Nolan Amendment to Boost Airline Passenger Rights Passes House
(WASHINGTON, D.C.) The 5-year Federal Aviation Administration (FAA) reauthorization bill (H.R.4), $4.35 billion per year to the FAA for infrastructure and technology improvements, passed today by the House included two bipartisan amendments from U.S. Rep. Rick Nolan. The first, a “one pager” consumer bill of rights, requires airlines to provide a simple, one page explanation of compensation when flights are cancelled or delayed, passengers are denied boarding due to overbooking, or bags are lost. Nolan noted that his amendment provides a long overdue fix to make airline travel a little easier for everyone.
Nolan’s second provision preserves full funding ($6 million) for the Small Community Air Service Development program, which was initially cut by $4.8 million. This program provides grant subsidies for airports in smaller rural communities looking to create new air service, or expand current air service in places where access to the national air transportation system is limited. For example, Duluth International Airport is currently seeking support from the program to begin flights to Phoenix Mesa Airport, a connection that should benefit commerce and tourism for both cities.
At Nolan’s urging, the FAA reauthorization bill also contains funding for Essential Air Services (EAS), a special program designed to support regional airports such as Hibbing, Brainerd, Bemidji and International Falls that promote commerce, tourism, business development and good paying local jobs. Nolan helped lead the charge to strike down an amendment that would have eliminated the EAS program all together.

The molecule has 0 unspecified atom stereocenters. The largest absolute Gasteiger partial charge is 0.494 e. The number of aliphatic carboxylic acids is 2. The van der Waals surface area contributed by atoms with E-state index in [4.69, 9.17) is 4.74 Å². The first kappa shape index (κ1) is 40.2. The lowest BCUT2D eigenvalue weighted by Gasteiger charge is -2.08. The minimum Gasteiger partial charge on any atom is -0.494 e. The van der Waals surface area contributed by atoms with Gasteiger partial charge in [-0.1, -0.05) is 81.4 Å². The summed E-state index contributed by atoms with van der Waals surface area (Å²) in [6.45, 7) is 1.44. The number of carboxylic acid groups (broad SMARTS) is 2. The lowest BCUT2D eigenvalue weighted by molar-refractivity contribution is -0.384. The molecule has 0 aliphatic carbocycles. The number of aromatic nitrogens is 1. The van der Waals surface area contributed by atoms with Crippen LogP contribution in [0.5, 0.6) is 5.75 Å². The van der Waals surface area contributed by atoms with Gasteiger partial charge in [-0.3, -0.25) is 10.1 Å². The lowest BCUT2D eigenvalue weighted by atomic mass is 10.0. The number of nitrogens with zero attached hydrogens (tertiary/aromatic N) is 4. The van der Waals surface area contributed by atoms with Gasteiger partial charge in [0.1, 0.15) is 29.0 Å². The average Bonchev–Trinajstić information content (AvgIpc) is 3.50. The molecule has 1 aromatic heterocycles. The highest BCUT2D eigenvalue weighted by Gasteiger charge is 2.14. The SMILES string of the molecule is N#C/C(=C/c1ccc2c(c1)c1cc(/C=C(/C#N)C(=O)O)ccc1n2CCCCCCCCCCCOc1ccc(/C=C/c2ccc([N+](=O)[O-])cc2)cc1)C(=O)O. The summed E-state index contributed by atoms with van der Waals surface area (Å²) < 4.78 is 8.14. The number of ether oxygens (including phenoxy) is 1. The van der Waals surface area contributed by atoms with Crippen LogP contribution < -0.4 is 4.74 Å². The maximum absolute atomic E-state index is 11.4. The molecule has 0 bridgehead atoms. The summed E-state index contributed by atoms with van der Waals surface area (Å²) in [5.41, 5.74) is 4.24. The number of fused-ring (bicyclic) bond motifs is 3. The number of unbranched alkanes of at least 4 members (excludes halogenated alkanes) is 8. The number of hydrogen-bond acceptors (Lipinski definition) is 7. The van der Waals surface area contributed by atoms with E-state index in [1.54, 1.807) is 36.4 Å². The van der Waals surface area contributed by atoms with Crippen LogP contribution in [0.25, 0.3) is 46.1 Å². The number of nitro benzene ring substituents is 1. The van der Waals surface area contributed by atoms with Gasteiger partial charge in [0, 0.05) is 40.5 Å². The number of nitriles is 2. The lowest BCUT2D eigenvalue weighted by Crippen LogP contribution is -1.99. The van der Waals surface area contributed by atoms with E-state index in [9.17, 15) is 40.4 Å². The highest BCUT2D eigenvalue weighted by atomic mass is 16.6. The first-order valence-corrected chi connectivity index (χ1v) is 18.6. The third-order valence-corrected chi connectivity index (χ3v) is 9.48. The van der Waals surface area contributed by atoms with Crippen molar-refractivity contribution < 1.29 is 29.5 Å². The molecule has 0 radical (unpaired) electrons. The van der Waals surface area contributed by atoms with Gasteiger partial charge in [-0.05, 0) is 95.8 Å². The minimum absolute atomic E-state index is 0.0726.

Nolan, a Member of the House Transportation and Infrastructure Committee, noted that “This airline consumer bill of rights measure, requiring each airline to provide a simple, one page explanation of the rights for passengers when problems occur, is simple common sense and similar to what the European Union has required from airlines for years.”
Nolan added, “Airline passengers pay good hard earned money to get from one place to another and they deserve to know what their rights are when problems transpire.”
This amendment arose from a hearing Nolan requested last spring to investigate mounting consumer complaints against the airlines. During the hearing, consumer representatives noted that many major airlines bury their consumer protection policies amidst 37,000 pages of online fine print that gives people no rights and would require a team of Philadelphia lawyers to translate.
Nolan added, “I want to compliment the Chairman of our Transportation and Infrastructure Committee, Congressman Bill Schuster of Pennsylvania and the Ranking Member, Congressman Peter DeFazio for allowing Committee to operate in such an open and bipartisan way. Our consideration of the FAA bill included more than 116 separate amendments, each one debated and given an up or down vote. I am pleased to see this critical and necessary legislation pass the House, where we were able to improve it before it goes to the Senate.”